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Onshore Wind Speed Modulates Microbial Aerosols along an Urban Waterfront

Biology Program & Environmental and Urban Studies Program, Bard College, Campus Road, PO Box 5000, Annandale-on-Hudson, NY 12504, USA
Cary Institute of Ecosystem Studies, Box AB, Millbrook, NY 12545-0129, USA
School of Earth and Environmental Sciences, City University of New York Queens College, 65-30 Kissena Blvd., Flushing, NY 11367, USA
Bigelow Laboratory for Ocean Sciences, 60 Bigelow Drive, P.O. Box 380, East Boothbay, ME 04544, USA
Lamont Doherty Earth Observatory, Columbia University, 61 Route 9W, Palisades, NY 10964, USA
Author to whom correspondence should be addressed.
Atmosphere 2017, 8(11), 215;
Received: 28 August 2017 / Revised: 17 October 2017 / Accepted: 6 November 2017 / Published: 9 November 2017
(This article belongs to the Special Issue Biological Particles in Atmosphere)
Wind blowing over aquatic and terrestrial surfaces produces aerosols, which include microbial aerosols. We studied the effect of onshore wind speeds on aerosol concentrations as well as total and culturable microbial aerosols (bacterial and viral) at an urban waterfront (New York, NY, United States of America). We used two distinct methods to characterize microbial aerosol responses to wind speed: A culture-based exposure-plate method measuring viable bacterial deposition near-shore (CFU accumulation rate); and a culture-independent aerosol sampler-based method measuring total bacterial and viral aerosols (cells m−3 air). While ambient coarse (>2 µm) and fine (0.3–2 µm) aerosol particle number concentrations (regulated indicators of air quality) decreased with increasing onshore wind speeds, total and depositing culturable bacterial aerosols and total viral aerosols increased. Taxonomic identification of the 16S rDNA of bacterial aerosol isolates suggested both terrestrial and aquatic sources. Wind appears to increase microbial aerosol number concentrations in the near-shore environment by onshore transport at low wind speeds (<4 m s−1), and increased local production and transport of new microbial aerosols from adjacent water surfaces at higher wind speeds (>4 m s−1). This study demonstrates a wind-modulated microbial connection between water and air in the coastal urban environment, with implications for public health management and urban microbial ecology. View Full-Text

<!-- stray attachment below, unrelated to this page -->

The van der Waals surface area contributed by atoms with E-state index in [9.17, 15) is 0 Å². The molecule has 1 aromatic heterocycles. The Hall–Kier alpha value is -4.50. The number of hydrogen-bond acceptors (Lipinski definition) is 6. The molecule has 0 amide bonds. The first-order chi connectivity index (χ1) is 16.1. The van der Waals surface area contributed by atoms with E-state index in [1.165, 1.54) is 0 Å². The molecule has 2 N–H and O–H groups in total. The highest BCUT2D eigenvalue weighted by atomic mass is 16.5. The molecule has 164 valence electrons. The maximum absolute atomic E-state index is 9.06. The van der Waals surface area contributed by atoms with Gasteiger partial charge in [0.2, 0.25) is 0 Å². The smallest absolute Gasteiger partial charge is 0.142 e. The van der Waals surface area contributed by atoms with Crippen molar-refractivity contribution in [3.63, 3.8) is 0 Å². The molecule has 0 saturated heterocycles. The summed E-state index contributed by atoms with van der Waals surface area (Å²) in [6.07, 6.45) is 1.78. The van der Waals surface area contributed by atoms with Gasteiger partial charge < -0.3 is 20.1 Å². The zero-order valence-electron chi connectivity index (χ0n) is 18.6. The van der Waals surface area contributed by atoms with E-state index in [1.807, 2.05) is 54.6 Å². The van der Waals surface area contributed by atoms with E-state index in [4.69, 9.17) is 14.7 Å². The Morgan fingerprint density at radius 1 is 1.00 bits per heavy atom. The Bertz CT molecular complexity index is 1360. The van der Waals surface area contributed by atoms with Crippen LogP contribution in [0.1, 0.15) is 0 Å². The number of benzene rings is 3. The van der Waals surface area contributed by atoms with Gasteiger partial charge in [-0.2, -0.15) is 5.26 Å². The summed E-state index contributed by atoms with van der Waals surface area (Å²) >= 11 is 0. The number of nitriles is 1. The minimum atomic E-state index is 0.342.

Keywords: bacteria; virus; viral particle; air quality; water quality; coastal bacteria; virus; viral particle; air quality; water quality; coastal
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MDPI and ACS Style

Dueker, M.E.; O’Mullan, G.D.; Martínez, J.M.; Juhl, A.R.; Weathers, K.C. Onshore Wind Speed Modulates Microbial Aerosols along an Urban Waterfront. Atmosphere 2017, 8, 215.

AMA Style

Dueker ME, O’Mullan GD, Martínez JM, Juhl AR, Weathers KC. Onshore Wind Speed Modulates Microbial Aerosols along an Urban Waterfront. Atmosphere. 2017; 8(11):215.

Chicago/Turabian Style

Dueker, M. Elias, Gregory D. O’Mullan, Joaquín Martínez Martínez, Andrew R. Juhl, and Kathleen C. Weathers. 2017. "Onshore Wind Speed Modulates Microbial Aerosols along an Urban Waterfront" Atmosphere 8, no. 11: 215.

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